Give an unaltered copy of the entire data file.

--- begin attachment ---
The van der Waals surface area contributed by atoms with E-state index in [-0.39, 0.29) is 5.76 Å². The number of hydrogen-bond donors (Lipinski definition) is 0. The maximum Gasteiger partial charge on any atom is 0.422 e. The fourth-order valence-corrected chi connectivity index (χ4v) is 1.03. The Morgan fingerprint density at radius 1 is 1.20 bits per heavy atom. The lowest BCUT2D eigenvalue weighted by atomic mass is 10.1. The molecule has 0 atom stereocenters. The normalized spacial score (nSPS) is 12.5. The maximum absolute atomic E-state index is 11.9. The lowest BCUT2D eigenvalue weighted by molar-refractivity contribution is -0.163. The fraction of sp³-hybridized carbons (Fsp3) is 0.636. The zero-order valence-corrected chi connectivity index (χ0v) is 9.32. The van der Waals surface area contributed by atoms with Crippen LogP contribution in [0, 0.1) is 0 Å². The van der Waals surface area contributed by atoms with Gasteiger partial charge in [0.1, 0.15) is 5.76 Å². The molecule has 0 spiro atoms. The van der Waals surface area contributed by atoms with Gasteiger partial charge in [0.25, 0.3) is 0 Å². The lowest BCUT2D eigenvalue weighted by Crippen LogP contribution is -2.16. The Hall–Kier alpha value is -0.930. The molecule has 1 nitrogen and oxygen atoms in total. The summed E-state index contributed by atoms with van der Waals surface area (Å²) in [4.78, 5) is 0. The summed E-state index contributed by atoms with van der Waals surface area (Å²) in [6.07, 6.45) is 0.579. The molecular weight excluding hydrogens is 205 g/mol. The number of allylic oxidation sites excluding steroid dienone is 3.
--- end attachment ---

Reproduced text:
The van der Waals surface area contributed by atoms with E-state index in [-0.39, 0.29) is 5.76 Å². The number of hydrogen-bond donors (Lipinski definition) is 0. The maximum Gasteiger partial charge on any atom is 0.422 e. The fourth-order valence-corrected chi connectivity index (χ4v) is 1.03. The Morgan fingerprint density at radius 1 is 1.20 bits per heavy atom. The lowest BCUT2D eigenvalue weighted by atomic mass is 10.1. The molecule has 0 atom stereocenters. The normalized spacial score (nSPS) is 12.5. The maximum absolute atomic E-state index is 11.9. The lowest BCUT2D eigenvalue weighted by molar-refractivity contribution is -0.163. The fraction of sp³-hybridized carbons (Fsp3) is 0.636. The zero-order valence-corrected chi connectivity index (χ0v) is 9.32. The van der Waals surface area contributed by atoms with Crippen LogP contribution in [0, 0.1) is 0 Å². The van der Waals surface area contributed by atoms with Gasteiger partial charge in [0.1, 0.15) is 5.76 Å². The molecule has 0 spiro atoms. The van der Waals surface area contributed by atoms with Gasteiger partial charge in [0.25, 0.3) is 0 Å². The lowest BCUT2D eigenvalue weighted by Crippen LogP contribution is -2.16. The Hall–Kier alpha value is -0.930. The molecule has 1 nitrogen and oxygen atoms in total. The summed E-state index contributed by atoms with van der Waals surface area (Å²) in [4.78, 5) is 0. The summed E-state index contributed by atoms with van der Waals surface area (Å²) in [6.07, 6.45) is 0.579. The molecular weight excluding hydrogens is 205 g/mol. The number of allylic oxidation sites excluding steroid dienone is 3.